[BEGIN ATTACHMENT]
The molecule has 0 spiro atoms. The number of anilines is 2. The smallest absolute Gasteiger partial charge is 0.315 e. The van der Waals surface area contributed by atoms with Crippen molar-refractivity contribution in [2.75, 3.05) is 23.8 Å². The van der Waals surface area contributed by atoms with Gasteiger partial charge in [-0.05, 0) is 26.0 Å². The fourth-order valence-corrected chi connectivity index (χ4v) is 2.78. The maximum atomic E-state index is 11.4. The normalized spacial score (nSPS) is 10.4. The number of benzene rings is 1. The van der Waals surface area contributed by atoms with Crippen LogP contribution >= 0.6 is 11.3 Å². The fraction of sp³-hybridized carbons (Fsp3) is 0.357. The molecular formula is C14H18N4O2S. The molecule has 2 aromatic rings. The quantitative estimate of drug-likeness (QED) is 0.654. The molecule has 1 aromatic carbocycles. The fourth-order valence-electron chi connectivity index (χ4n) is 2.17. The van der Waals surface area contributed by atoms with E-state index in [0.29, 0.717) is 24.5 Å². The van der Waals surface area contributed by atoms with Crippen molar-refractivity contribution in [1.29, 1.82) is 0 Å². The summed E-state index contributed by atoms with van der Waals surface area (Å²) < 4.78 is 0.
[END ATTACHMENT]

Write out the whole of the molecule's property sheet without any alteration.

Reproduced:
The molecule has 0 spiro atoms. The number of anilines is 2. The smallest absolute Gasteiger partial charge is 0.315 e. The van der Waals surface area contributed by atoms with Crippen molar-refractivity contribution in [2.75, 3.05) is 23.8 Å². The van der Waals surface area contributed by atoms with Gasteiger partial charge in [-0.05, 0) is 26.0 Å². The fourth-order valence-corrected chi connectivity index (χ4v) is 2.78. The maximum atomic E-state index is 11.4. The normalized spacial score (nSPS) is 10.4. The number of benzene rings is 1. The van der Waals surface area contributed by atoms with Crippen LogP contribution >= 0.6 is 11.3 Å². The fraction of sp³-hybridized carbons (Fsp3) is 0.357. The molecular formula is C14H18N4O2S. The molecule has 2 aromatic rings. The quantitative estimate of drug-likeness (QED) is 0.654. The molecule has 1 aromatic carbocycles. The fourth-order valence-electron chi connectivity index (χ4n) is 2.17. The van der Waals surface area contributed by atoms with E-state index in [0.29, 0.717) is 24.5 Å². The van der Waals surface area contributed by atoms with Crippen molar-refractivity contribution in [1.29, 1.82) is 0 Å². The summed E-state index contributed by atoms with van der Waals surface area (Å²) < 4.78 is 0.